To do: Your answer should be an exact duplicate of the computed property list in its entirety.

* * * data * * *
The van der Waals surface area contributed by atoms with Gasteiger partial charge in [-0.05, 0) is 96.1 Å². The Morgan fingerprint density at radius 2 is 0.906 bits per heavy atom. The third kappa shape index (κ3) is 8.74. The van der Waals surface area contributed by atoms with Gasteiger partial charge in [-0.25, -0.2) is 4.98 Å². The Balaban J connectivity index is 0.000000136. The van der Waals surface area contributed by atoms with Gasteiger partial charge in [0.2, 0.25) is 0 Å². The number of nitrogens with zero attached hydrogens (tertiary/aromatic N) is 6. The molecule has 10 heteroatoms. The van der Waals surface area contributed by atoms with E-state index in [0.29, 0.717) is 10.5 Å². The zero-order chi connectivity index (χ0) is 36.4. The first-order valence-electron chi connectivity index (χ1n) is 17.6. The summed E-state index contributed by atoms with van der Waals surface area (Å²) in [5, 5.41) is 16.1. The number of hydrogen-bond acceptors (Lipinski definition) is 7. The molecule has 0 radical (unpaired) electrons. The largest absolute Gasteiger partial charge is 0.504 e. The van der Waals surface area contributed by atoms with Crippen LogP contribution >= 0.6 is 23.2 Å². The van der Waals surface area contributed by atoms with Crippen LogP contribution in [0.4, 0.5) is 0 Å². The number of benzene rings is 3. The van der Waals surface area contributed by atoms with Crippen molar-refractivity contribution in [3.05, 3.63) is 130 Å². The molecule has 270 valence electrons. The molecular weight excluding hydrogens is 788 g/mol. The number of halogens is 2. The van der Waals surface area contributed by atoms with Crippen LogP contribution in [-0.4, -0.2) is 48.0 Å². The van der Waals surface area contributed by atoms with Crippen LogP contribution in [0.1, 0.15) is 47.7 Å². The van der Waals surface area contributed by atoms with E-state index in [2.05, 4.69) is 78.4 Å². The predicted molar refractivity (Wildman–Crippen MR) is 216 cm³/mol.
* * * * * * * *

The van der Waals surface area contributed by atoms with Gasteiger partial charge in [-0.05, 0) is 96.1 Å². The Morgan fingerprint density at radius 2 is 0.906 bits per heavy atom. The third kappa shape index (κ3) is 8.74. The van der Waals surface area contributed by atoms with Gasteiger partial charge in [-0.25, -0.2) is 4.98 Å². The Balaban J connectivity index is 0.000000136. The van der Waals surface area contributed by atoms with Gasteiger partial charge in [0.2, 0.25) is 0 Å². The number of nitrogens with zero attached hydrogens (tertiary/aromatic N) is 6. The molecule has 10 heteroatoms. The van der Waals surface area contributed by atoms with E-state index in [0.29, 0.717) is 10.5 Å². The zero-order chi connectivity index (χ0) is 36.4. The first-order valence-electron chi connectivity index (χ1n) is 17.6. The summed E-state index contributed by atoms with van der Waals surface area (Å²) in [5, 5.41) is 16.1. The number of hydrogen-bond acceptors (Lipinski definition) is 7. The molecule has 0 radical (unpaired) electrons. The largest absolute Gasteiger partial charge is 0.504 e. The van der Waals surface area contributed by atoms with Crippen LogP contribution >= 0.6 is 23.2 Å². The van der Waals surface area contributed by atoms with Crippen LogP contribution in [0.4, 0.5) is 0 Å². The number of benzene rings is 3. The van der Waals surface area contributed by atoms with Crippen molar-refractivity contribution in [3.05, 3.63) is 130 Å². The molecule has 270 valence electrons. The molecular weight excluding hydrogens is 788 g/mol. The number of halogens is 2. The van der Waals surface area contributed by atoms with Crippen LogP contribution in [-0.4, -0.2) is 48.0 Å². The van der Waals surface area contributed by atoms with Crippen LogP contribution in [0.1, 0.15) is 47.7 Å². The van der Waals surface area contributed by atoms with E-state index in [2.05, 4.69) is 78.4 Å². The predicted molar refractivity (Wildman–Crippen MR) is 216 cm³/mol.